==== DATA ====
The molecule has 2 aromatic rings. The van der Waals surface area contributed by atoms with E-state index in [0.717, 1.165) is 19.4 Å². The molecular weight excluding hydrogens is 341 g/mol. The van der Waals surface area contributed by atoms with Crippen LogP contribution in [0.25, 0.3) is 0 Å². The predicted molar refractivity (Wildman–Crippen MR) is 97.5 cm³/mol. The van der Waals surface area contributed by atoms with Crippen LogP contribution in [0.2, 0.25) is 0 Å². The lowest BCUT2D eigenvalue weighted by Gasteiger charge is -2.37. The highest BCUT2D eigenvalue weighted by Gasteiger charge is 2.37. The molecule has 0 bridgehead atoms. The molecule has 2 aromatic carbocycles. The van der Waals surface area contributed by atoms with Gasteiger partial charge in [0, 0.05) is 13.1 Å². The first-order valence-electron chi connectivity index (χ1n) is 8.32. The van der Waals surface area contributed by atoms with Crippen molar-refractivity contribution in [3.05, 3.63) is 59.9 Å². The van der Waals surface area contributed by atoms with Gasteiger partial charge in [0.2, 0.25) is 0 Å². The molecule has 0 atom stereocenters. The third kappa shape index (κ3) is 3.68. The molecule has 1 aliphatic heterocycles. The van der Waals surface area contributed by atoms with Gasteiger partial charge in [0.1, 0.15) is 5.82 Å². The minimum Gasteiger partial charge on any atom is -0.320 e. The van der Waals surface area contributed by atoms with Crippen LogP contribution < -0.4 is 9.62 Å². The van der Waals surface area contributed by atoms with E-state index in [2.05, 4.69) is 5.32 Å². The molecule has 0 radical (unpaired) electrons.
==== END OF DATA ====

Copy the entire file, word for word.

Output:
The molecule has 2 aromatic rings. The van der Waals surface area contributed by atoms with E-state index in [0.717, 1.165) is 19.4 Å². The molecular weight excluding hydrogens is 341 g/mol. The van der Waals surface area contributed by atoms with Crippen LogP contribution in [0.25, 0.3) is 0 Å². The predicted molar refractivity (Wildman–Crippen MR) is 97.5 cm³/mol. The van der Waals surface area contributed by atoms with Crippen LogP contribution in [0.2, 0.25) is 0 Å². The lowest BCUT2D eigenvalue weighted by Gasteiger charge is -2.37. The highest BCUT2D eigenvalue weighted by Gasteiger charge is 2.37. The molecule has 0 bridgehead atoms. The molecule has 2 aromatic carbocycles. The van der Waals surface area contributed by atoms with Gasteiger partial charge in [0, 0.05) is 13.1 Å². The first-order valence-electron chi connectivity index (χ1n) is 8.32. The van der Waals surface area contributed by atoms with Crippen molar-refractivity contribution in [3.05, 3.63) is 59.9 Å². The van der Waals surface area contributed by atoms with Gasteiger partial charge in [0.2, 0.25) is 0 Å². The molecule has 0 atom stereocenters. The third kappa shape index (κ3) is 3.68. The molecule has 1 aliphatic heterocycles. The van der Waals surface area contributed by atoms with Gasteiger partial charge in [0.1, 0.15) is 5.82 Å². The minimum Gasteiger partial charge on any atom is -0.320 e. The van der Waals surface area contributed by atoms with Crippen LogP contribution < -0.4 is 9.62 Å². The van der Waals surface area contributed by atoms with E-state index in [2.05, 4.69) is 5.32 Å². The molecule has 0 radical (unpaired) electrons.